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Ken Tindell1,
Real-Time Systems Research Group,
Department of Computer Science
University of York, England


This paper discusses the addition of so-called time offsets to task
sets dispatched according to fixed priorities. The motivation for
this work is two-fold: firstly, direct expression of time offsets is a
useful structuring approach for designing complex hard real-time
systems. Secondly, analysis directly addressing time offsets can
be very much less pessimistic than extant analysis. In this report
we extend our current fixed priority schedulability analysis, and
then present two major worked examples, illustrating the


Previous work has addressed the problem of determining the worst-case timing behaviour of tasks dispatched according to fixed priority scheduling [11, 10]. Much of this work has been aimed at determining the worst-case case response time of a given task; of course, the worst-case response time is, by definition, the response time of the task in the worst-case scheduling scenario. So far, in all these previous pieces of work, tasks have been assumed to be scheduled independently ? there are no forced relationships between the release of any pair of tasks. Consequently, the worst-case task release pattern has been assumed; the resulting analysis is therefore sufficient for any task release pattern. In many cases, however, it is advantageous to specify timing constraints on release patterns for certain groups of tasks in a task set. In this report we are concerned with time offset relationships, where there is a fixed interval in time between the arrivals of sets of tasks. We seek to show how it is desirable to include time offsets into the computational model, and to extend the analysis to take account of these time offsets. Clearly, the existing analysis is sufficient to permit time offsets, but by taking account of time offsets we can reduce the pessimism when bounding the timing behaviour of a system. Section 8 gives an extended example that clearly shows the offset analysis bounds response times much less pessimistically.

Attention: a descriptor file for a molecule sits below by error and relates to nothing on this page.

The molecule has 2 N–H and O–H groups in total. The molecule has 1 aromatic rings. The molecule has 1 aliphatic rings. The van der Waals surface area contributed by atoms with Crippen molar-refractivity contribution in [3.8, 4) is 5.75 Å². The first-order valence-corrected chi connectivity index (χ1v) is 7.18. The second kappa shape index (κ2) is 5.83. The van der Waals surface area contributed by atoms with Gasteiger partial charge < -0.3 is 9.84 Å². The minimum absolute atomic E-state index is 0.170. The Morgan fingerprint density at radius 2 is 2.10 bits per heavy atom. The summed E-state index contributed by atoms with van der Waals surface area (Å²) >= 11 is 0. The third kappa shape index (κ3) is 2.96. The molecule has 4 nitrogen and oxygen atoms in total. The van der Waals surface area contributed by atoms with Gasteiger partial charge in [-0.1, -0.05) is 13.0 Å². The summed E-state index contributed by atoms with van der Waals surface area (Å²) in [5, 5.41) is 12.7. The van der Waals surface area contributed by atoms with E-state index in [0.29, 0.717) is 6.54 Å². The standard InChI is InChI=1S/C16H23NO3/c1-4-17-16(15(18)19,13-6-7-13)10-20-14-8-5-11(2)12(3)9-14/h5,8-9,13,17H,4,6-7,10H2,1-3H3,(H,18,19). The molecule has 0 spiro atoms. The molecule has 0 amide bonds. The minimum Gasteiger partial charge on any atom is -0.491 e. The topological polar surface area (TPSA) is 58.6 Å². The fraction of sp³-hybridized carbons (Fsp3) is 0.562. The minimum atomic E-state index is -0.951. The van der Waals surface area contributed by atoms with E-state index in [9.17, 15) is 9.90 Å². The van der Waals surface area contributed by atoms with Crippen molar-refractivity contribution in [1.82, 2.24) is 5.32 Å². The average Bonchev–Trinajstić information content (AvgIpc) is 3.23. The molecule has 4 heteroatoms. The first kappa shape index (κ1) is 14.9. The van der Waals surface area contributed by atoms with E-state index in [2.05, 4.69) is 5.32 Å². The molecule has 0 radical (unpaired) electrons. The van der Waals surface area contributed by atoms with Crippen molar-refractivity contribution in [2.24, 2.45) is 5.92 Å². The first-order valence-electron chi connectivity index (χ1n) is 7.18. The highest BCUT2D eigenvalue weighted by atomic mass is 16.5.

It is important that any analysis we derive is in the same ?family? of analysis that has already been derived (for example, arbitrary deadlines [23, 21], communications scheduling [16], mode changes [22], and so on). This enables us to adapt existing

1The author can be contact via e-mail at [email protected]